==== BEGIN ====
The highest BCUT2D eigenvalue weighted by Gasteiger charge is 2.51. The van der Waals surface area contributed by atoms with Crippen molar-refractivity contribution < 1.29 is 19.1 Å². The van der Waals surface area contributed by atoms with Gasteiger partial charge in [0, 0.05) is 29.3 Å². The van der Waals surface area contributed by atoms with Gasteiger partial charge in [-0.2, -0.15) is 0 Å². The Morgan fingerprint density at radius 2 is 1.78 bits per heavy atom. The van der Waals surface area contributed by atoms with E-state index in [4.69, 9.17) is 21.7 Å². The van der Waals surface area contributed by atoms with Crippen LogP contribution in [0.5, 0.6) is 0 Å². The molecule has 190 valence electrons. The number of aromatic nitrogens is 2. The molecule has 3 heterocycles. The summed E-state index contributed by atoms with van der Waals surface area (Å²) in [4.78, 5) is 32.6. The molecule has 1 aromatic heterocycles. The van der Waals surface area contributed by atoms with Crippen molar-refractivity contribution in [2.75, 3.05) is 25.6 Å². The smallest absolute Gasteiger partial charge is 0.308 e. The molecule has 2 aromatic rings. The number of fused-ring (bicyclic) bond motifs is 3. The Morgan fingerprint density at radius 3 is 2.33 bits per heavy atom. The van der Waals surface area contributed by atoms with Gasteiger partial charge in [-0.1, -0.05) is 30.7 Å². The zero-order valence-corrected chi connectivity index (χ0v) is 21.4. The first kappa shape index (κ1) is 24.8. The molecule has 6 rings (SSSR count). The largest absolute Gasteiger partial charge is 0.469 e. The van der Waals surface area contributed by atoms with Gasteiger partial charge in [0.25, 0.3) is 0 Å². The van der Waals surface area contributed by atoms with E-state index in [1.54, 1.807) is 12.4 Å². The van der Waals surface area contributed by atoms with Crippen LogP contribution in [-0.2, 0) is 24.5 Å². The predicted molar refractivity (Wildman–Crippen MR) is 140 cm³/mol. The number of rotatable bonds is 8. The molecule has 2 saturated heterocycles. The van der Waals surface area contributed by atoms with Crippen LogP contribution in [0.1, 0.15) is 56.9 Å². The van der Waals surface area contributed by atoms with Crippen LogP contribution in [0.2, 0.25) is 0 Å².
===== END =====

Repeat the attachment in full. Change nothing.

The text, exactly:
The highest BCUT2D eigenvalue weighted by Gasteiger charge is 2.51. The van der Waals surface area contributed by atoms with Crippen molar-refractivity contribution < 1.29 is 19.1 Å². The van der Waals surface area contributed by atoms with Gasteiger partial charge in [0, 0.05) is 29.3 Å². The van der Waals surface area contributed by atoms with Gasteiger partial charge in [-0.2, -0.15) is 0 Å². The Morgan fingerprint density at radius 2 is 1.78 bits per heavy atom. The van der Waals surface area contributed by atoms with E-state index in [4.69, 9.17) is 21.7 Å². The van der Waals surface area contributed by atoms with Crippen LogP contribution in [0.5, 0.6) is 0 Å². The molecule has 190 valence electrons. The number of aromatic nitrogens is 2. The molecule has 3 heterocycles. The summed E-state index contributed by atoms with van der Waals surface area (Å²) in [4.78, 5) is 32.6. The molecule has 1 aromatic heterocycles. The van der Waals surface area contributed by atoms with Crippen molar-refractivity contribution in [2.75, 3.05) is 25.6 Å². The smallest absolute Gasteiger partial charge is 0.308 e. The molecule has 2 aromatic rings. The number of fused-ring (bicyclic) bond motifs is 3. The Morgan fingerprint density at radius 3 is 2.33 bits per heavy atom. The van der Waals surface area contributed by atoms with Gasteiger partial charge in [-0.1, -0.05) is 30.7 Å². The zero-order valence-corrected chi connectivity index (χ0v) is 21.4. The first kappa shape index (κ1) is 24.8. The molecule has 6 rings (SSSR count). The largest absolute Gasteiger partial charge is 0.469 e. The van der Waals surface area contributed by atoms with Gasteiger partial charge in [0.25, 0.3) is 0 Å². The van der Waals surface area contributed by atoms with E-state index in [1.54, 1.807) is 12.4 Å². The van der Waals surface area contributed by atoms with Crippen LogP contribution in [-0.2, 0) is 24.5 Å². The predicted molar refractivity (Wildman–Crippen MR) is 140 cm³/mol. The number of rotatable bonds is 8. The molecule has 2 saturated heterocycles. The van der Waals surface area contributed by atoms with Crippen LogP contribution in [0.1, 0.15) is 56.9 Å². The van der Waals surface area contributed by atoms with Crippen LogP contribution in [0.2, 0.25) is 0 Å².